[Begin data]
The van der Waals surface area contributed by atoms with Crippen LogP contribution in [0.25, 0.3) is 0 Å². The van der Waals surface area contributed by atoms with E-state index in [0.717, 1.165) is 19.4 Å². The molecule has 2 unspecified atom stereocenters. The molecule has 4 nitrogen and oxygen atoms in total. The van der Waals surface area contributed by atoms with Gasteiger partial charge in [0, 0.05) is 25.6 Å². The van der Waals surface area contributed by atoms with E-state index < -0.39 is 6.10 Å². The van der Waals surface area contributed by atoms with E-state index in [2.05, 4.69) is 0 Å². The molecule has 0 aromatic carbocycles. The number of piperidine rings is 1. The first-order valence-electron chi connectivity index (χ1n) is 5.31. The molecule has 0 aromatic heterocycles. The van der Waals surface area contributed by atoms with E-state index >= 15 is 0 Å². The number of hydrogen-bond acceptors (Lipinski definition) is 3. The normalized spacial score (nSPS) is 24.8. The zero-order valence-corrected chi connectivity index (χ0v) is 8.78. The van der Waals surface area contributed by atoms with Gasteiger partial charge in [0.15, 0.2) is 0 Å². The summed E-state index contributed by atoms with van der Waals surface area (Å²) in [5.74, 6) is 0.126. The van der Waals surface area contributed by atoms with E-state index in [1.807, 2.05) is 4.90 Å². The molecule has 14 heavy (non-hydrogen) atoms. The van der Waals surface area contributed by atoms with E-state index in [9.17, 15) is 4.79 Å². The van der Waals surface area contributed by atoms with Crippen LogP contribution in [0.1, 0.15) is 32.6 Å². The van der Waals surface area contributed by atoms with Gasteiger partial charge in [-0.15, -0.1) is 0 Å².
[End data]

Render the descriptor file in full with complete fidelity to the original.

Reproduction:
The van der Waals surface area contributed by atoms with Crippen LogP contribution in [0.25, 0.3) is 0 Å². The van der Waals surface area contributed by atoms with E-state index in [0.717, 1.165) is 19.4 Å². The molecule has 2 unspecified atom stereocenters. The molecule has 4 nitrogen and oxygen atoms in total. The van der Waals surface area contributed by atoms with Gasteiger partial charge in [0, 0.05) is 25.6 Å². The van der Waals surface area contributed by atoms with E-state index < -0.39 is 6.10 Å². The van der Waals surface area contributed by atoms with E-state index in [2.05, 4.69) is 0 Å². The molecule has 0 aromatic carbocycles. The number of piperidine rings is 1. The first-order valence-electron chi connectivity index (χ1n) is 5.31. The molecule has 0 aromatic heterocycles. The van der Waals surface area contributed by atoms with E-state index >= 15 is 0 Å². The number of hydrogen-bond acceptors (Lipinski definition) is 3. The normalized spacial score (nSPS) is 24.8. The zero-order valence-corrected chi connectivity index (χ0v) is 8.78. The van der Waals surface area contributed by atoms with Gasteiger partial charge in [0.15, 0.2) is 0 Å². The summed E-state index contributed by atoms with van der Waals surface area (Å²) in [5.74, 6) is 0.126. The van der Waals surface area contributed by atoms with E-state index in [1.807, 2.05) is 4.90 Å². The molecule has 14 heavy (non-hydrogen) atoms. The van der Waals surface area contributed by atoms with E-state index in [9.17, 15) is 4.79 Å². The van der Waals surface area contributed by atoms with Crippen LogP contribution in [0.1, 0.15) is 32.6 Å². The van der Waals surface area contributed by atoms with Gasteiger partial charge in [-0.15, -0.1) is 0 Å².